Question: I have problems with broadheads flying 6 inches to the right. I paper tuned a perfect bullet hole with my ACC 3-49 arrows at 65 pounds. With my backup bow, the field points and broadheads shoot the same. Is it a difference between two-cam bows and single-cam bows? — Robert Musick, Selman City, Texas
I seriously doubt it is a difference between two-cam and single-cam bows. It may be a difference between the draw weights and force draw curves of the two bows. Possibly, your primary bow has a slight wiggle in side-to-side forward nock travel of the string and that may be translating into the broadhead planing. Generally, you would see that in the paper tuning process, but you may be just the right distance from the paper that you are missing this bobble.
Try standing closer and farther from the paper. I generally tune with the paper about five feet in front of the bow. That produces good feedback, because typically the arrow doesn’t have time to correct before it gets to the paper. Here are a few more tips for tuning your broadheads so they hit the same hole with your field points. I call it micro-tuning because it occurs in very small steps.
Even if your bow is shooting bullet holes through paper and your arrow components are perfectly aligned, your hunting arrows still may not hit the exact same place as your field points. You can either move your sight to account for the small difference, or you can fine-tune your arrow rest.
Bob Mizek, Production Manager for New Archery Products, taught me a simple technique that really works. It seems like magic, but it’s not. It is simply amazing how much difference tiny changes in rest position have on broadhead group location. Basically, if your broadheads group separately from your field points, move your rest very slightly in the direction you want your hunting arrows to go.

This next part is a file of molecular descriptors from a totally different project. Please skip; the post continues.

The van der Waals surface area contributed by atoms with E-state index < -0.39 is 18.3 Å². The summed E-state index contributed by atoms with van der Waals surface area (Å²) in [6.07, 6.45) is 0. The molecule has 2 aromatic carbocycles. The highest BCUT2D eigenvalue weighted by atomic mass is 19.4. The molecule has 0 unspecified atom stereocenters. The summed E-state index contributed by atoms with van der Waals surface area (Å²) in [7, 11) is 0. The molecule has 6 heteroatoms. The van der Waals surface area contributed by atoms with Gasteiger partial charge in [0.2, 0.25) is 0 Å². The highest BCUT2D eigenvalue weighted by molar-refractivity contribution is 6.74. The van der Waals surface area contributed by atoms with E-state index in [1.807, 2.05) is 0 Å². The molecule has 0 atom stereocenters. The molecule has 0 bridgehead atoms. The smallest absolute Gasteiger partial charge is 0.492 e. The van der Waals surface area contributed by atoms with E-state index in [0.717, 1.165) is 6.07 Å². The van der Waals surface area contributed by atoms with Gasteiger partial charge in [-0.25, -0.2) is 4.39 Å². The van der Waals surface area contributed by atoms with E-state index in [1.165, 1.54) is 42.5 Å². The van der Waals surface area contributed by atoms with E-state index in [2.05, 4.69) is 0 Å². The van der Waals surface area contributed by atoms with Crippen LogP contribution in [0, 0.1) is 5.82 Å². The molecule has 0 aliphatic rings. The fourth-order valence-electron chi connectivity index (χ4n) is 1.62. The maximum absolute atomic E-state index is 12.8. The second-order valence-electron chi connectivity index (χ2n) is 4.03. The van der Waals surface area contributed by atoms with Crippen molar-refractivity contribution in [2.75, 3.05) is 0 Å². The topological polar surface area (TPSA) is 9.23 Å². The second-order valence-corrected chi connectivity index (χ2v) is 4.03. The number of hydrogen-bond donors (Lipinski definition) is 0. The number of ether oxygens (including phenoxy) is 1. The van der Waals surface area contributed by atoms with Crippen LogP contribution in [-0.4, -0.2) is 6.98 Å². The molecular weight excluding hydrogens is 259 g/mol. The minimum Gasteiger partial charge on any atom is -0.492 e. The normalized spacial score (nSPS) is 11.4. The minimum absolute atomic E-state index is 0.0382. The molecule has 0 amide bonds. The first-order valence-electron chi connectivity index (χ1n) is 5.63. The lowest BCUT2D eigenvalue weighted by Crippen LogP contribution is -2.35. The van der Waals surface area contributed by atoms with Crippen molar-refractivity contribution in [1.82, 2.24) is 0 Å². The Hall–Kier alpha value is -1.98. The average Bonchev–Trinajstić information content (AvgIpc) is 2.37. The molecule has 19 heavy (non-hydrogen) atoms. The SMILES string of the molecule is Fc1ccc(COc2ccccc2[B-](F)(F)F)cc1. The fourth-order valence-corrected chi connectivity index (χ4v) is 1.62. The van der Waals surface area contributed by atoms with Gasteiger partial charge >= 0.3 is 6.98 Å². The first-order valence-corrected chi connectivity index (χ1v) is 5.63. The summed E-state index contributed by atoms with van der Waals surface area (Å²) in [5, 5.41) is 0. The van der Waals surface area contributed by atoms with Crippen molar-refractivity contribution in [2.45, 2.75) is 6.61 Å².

If the broadheads are high or low, left or right of the practice arrows, move the rest very slightly downward or upward, to right or to the left, respectively. I repeat: very slightly. These tweaks are all that’s required to point your broadheads along the right initial path to hit the same place as your field points. Also, expect to move your sight pins very slightly after you finish with this step. But surprisingly, when you’re done your field points and broadheads will hit the same place.
I realize this is not your problem because same arrows group well from the other bow, but a lot of guys have a problem with their arrow components not being perfectly aligned. The arrows may tune fine but when they screw broadheads on, the arrows go all over the place.
For a hunting arrow to be accurate, all its components must line up perfectly.
Nocks: It goes without saying that the nock needs to be installed so it’s precisely in-line with the shaft. Most modern indexing nock systems take care of this for you, but to be safe, if you use the arrows a lot during the summer, you should replace your nocks before each season.
Shaft: The arrow shaft must be straight and perfect. Keep a dozen shafts aside to use only for hunting.
Inserts: If your inserts fit loosely when installed into the shaft, they will not all be perfectly square when the adhesive sets up. Your broadheads can end up pointing in any direction when you screw them in. Even small differences here result in huge differences 20-30 yards down-range.
Whenever the broadhead is pointing in a direction other than directly in line with the shaft, it will steer the arrow. This would be like bending the nose of a paper airplane one direction and throwing it. As I’m sure you know from experience, it will turn and dive dramatically when you throw it. If your inserts aren’t lined up, one arrow might hit four inches high at 20 yards and another six inches low. Such random accuracy is completely unacceptable, and for many bowhunters a major source of headaches.
I like to keep things simple and spin tune all my broadhead-equipped arrows on the palm of my hand. If they vibrate at all, I change broadheads and try again. If I can’t find a head that will spin true on that shaft, I set it aside.
Hopefully, you’ll find enough arrows that have inserts properly installed to meet your hunting needs. (You can use the rest for practice.)
Fletching: A knuckleball is just as unpredictable in archery as it is in baseball. Helical fletching is installed on the arrow at an angle to make it spin and is the only choice for hunting.
As you increase the angle of the helical, you increase the stability of the arrow. I like arrows with an aggressive helical angle and I use drop away rests so the fletching never hits anything as it zips forward.
You don’t have to use mechanical broadheads to shoot fast and accurate in the field this season. With a little extra attention to fine-tuning, you can be just as accurate with fixed blade heads.